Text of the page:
Suggestive Freedoms

The inner force of fiber
My life as an artist changed when I saw a simple work of cloth. 
 
The cloth is mizugoromo, an overgarment made for Japanese Noh Theater. Literally meaning “water cloth”, mizugoromo is with woven in a style using a very open weave with intentionally displaced weft threads. This displacement creates undulations and curves in the overall design. The delicate simplicity of the line and the curve makes me swoon. 
 
We all have those moments. Whether enveloped in nature, surrounded by art in a museum, or lost in a book, we suddenly stop and wonder, think, or dream, and catch our breath. The challenge becomes how to continue the inspiration and have it lead our research and artistic path.
 
Kandinsky wrote, “If I make frequent use of the circle it is not for the geometric form or properties, but for my strong feeling for the inner force of the circle and its countless variations”. That quote describes my feeling toward the curved line and grid in my work with fiber. Lines expose surface, pattern, communicate freedom, and move organize away from the constraints of repetitive grid. The boundness of the threads communicates a freedom when I move them, to leap from the literal path into a phenomenal one because they don’t follow the traditional woven grid or pull away from the constraint of the deckled edge of the paper.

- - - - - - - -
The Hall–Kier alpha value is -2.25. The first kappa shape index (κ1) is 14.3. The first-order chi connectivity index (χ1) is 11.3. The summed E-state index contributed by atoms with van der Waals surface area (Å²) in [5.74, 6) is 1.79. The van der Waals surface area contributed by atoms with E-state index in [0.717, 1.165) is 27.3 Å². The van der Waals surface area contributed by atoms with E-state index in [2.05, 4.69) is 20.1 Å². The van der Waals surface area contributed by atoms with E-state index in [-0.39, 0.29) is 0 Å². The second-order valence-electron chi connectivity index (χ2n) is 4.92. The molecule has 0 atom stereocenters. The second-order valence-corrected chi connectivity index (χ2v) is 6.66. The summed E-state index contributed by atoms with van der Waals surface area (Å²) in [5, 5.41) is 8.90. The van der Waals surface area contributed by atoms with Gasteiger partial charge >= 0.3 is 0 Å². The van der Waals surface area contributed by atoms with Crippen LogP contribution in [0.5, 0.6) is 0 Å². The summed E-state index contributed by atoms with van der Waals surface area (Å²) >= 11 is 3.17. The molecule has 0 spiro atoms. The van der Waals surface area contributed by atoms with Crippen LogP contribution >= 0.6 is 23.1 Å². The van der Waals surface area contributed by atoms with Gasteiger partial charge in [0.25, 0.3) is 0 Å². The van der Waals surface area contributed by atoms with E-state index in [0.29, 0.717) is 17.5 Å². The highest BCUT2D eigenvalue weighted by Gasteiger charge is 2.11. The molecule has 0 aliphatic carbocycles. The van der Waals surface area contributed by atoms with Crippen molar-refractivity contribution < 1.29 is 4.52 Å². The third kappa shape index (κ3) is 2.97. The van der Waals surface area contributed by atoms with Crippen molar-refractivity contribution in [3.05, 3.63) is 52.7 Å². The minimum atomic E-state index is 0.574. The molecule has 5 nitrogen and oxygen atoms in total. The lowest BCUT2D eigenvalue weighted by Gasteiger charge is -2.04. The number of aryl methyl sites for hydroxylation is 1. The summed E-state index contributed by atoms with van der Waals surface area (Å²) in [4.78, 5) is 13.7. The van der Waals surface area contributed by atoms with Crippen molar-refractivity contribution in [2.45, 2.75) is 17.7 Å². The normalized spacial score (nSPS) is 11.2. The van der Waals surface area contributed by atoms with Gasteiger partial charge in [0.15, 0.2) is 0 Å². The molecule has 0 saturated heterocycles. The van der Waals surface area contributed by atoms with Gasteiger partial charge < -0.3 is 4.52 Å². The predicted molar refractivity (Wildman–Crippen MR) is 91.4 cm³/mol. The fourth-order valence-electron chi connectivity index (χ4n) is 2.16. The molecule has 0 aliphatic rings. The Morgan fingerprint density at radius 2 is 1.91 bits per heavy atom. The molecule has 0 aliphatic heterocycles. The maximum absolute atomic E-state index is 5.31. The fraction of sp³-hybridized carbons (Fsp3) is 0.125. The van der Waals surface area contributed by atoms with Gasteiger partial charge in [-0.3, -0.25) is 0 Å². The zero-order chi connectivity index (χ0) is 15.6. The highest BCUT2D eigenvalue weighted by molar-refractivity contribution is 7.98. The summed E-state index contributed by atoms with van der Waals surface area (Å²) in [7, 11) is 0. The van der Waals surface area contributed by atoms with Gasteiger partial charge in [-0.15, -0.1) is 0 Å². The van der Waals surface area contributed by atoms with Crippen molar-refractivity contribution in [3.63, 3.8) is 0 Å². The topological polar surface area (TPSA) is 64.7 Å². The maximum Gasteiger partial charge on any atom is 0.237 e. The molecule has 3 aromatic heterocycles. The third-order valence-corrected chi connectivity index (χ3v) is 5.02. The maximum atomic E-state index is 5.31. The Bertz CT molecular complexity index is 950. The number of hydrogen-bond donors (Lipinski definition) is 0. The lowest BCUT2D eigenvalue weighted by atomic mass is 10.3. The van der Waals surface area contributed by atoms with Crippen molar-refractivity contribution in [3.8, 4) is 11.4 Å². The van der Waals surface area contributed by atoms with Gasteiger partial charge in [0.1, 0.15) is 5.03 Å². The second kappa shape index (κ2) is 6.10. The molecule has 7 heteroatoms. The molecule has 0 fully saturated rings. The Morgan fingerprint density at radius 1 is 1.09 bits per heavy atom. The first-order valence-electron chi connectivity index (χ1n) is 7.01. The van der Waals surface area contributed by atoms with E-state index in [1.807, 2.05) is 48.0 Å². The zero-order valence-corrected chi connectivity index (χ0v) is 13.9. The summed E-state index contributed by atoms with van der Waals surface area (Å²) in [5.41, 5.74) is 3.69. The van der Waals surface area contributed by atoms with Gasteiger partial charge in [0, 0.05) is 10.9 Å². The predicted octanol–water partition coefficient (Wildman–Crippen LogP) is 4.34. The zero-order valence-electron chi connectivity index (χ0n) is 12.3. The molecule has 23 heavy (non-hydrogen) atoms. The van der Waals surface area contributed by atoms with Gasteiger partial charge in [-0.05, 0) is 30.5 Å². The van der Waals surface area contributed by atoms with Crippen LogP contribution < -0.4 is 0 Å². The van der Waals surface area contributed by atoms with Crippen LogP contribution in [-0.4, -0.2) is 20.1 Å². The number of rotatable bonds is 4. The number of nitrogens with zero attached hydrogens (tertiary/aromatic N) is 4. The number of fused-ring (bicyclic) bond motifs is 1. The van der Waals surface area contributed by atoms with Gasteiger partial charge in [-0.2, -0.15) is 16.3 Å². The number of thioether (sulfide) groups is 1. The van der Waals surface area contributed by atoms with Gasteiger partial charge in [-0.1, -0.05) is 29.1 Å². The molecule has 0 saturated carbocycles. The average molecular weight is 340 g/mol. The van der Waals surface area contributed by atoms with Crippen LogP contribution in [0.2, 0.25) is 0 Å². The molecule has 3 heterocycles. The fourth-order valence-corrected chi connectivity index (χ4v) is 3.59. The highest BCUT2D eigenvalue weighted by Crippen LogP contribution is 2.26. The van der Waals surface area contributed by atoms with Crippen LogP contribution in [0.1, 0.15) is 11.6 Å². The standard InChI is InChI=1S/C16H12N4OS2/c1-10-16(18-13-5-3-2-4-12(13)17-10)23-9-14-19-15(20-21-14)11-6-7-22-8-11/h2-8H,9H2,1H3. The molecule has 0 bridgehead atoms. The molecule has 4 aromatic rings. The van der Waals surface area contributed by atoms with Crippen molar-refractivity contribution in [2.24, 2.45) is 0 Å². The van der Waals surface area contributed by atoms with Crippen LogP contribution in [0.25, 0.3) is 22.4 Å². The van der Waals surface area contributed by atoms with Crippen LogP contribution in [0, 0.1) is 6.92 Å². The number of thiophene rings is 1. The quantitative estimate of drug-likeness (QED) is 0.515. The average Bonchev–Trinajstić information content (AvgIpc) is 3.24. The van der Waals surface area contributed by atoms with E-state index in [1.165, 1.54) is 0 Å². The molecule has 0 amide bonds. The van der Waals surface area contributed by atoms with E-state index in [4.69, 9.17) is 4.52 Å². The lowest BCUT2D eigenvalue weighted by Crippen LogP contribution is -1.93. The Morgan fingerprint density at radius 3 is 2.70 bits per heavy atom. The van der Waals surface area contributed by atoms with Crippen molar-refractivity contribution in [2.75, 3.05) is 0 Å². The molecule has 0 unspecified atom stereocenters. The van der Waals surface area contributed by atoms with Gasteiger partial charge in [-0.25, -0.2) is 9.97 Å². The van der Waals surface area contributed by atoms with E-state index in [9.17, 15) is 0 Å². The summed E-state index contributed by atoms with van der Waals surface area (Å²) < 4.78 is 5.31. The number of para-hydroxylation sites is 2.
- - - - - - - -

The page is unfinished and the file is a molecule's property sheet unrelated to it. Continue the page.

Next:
The simple beauty in a curved line amongst a bed of perpendicular intersections is breathtaking because it breaks the boundaries of the traditional and expected grid. It is unpredictable and inviting. It holds my interest, pulls me in, and makes me want to see more as it converges within a boundary and then diverges. I see freedom in those lines of undulation. They have a starting point and then they take off to the destination of another point turning away from one boundary and heading toward another. Curved lines within a woven grid become thoughtful and gestural.
 
My hands always begin a thought process. I like to see and feel what materials are immediately available to me. What texture am I seeking? Is there color influence? How does this form want to be seen – smooth and tight? Open and wild? Controlled and shaped? These questions help answer what materials will best express the ideas. Sometimes the answers are based on a passionate response between materials and concept.
 
This conversation, this type of exchange, is crucial to the organic and fluid movement of threads and fibers. It is a delicate give and take. And this dialogue is central to the outcome of the work. Fibers have memory. The tentative and ephemeral qualities of fiber are enhanced when coaxed to their limit given opportunity to fully express their nature, converging and diverging like a topographical landscape. That is the honesty I like to see revealed. Not just in my work but in the work of others.
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